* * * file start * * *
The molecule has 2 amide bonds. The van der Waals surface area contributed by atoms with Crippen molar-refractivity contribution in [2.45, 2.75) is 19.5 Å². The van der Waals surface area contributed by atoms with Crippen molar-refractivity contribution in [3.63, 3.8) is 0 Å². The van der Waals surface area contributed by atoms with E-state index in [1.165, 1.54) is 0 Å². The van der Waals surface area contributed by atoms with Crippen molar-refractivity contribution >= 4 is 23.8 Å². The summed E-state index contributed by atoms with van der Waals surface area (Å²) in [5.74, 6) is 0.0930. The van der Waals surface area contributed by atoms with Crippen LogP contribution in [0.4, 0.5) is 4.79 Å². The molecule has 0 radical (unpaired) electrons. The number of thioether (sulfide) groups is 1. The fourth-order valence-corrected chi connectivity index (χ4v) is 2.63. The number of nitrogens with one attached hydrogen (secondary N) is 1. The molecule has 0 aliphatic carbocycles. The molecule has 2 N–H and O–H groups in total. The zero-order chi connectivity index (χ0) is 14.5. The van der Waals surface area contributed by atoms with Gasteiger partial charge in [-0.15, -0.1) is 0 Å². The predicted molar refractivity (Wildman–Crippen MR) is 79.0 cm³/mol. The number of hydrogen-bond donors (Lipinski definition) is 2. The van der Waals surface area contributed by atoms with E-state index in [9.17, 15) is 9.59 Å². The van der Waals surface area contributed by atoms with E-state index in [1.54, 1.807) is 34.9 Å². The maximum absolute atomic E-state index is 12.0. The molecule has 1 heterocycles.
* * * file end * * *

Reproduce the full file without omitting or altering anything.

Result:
The molecule has 2 amide bonds. The van der Waals surface area contributed by atoms with Crippen molar-refractivity contribution in [2.45, 2.75) is 19.5 Å². The van der Waals surface area contributed by atoms with Crippen molar-refractivity contribution in [3.63, 3.8) is 0 Å². The van der Waals surface area contributed by atoms with E-state index in [1.165, 1.54) is 0 Å². The van der Waals surface area contributed by atoms with Crippen molar-refractivity contribution >= 4 is 23.8 Å². The summed E-state index contributed by atoms with van der Waals surface area (Å²) in [5.74, 6) is 0.0930. The van der Waals surface area contributed by atoms with Crippen LogP contribution in [0.4, 0.5) is 4.79 Å². The molecule has 0 radical (unpaired) electrons. The number of thioether (sulfide) groups is 1. The fourth-order valence-corrected chi connectivity index (χ4v) is 2.63. The number of nitrogens with one attached hydrogen (secondary N) is 1. The molecule has 0 aliphatic carbocycles. The molecule has 2 N–H and O–H groups in total. The zero-order chi connectivity index (χ0) is 14.5. The van der Waals surface area contributed by atoms with Gasteiger partial charge in [-0.15, -0.1) is 0 Å². The predicted molar refractivity (Wildman–Crippen MR) is 79.0 cm³/mol. The number of hydrogen-bond donors (Lipinski definition) is 2. The van der Waals surface area contributed by atoms with E-state index in [9.17, 15) is 9.59 Å². The van der Waals surface area contributed by atoms with E-state index in [1.54, 1.807) is 34.9 Å². The maximum absolute atomic E-state index is 12.0. The molecule has 1 heterocycles.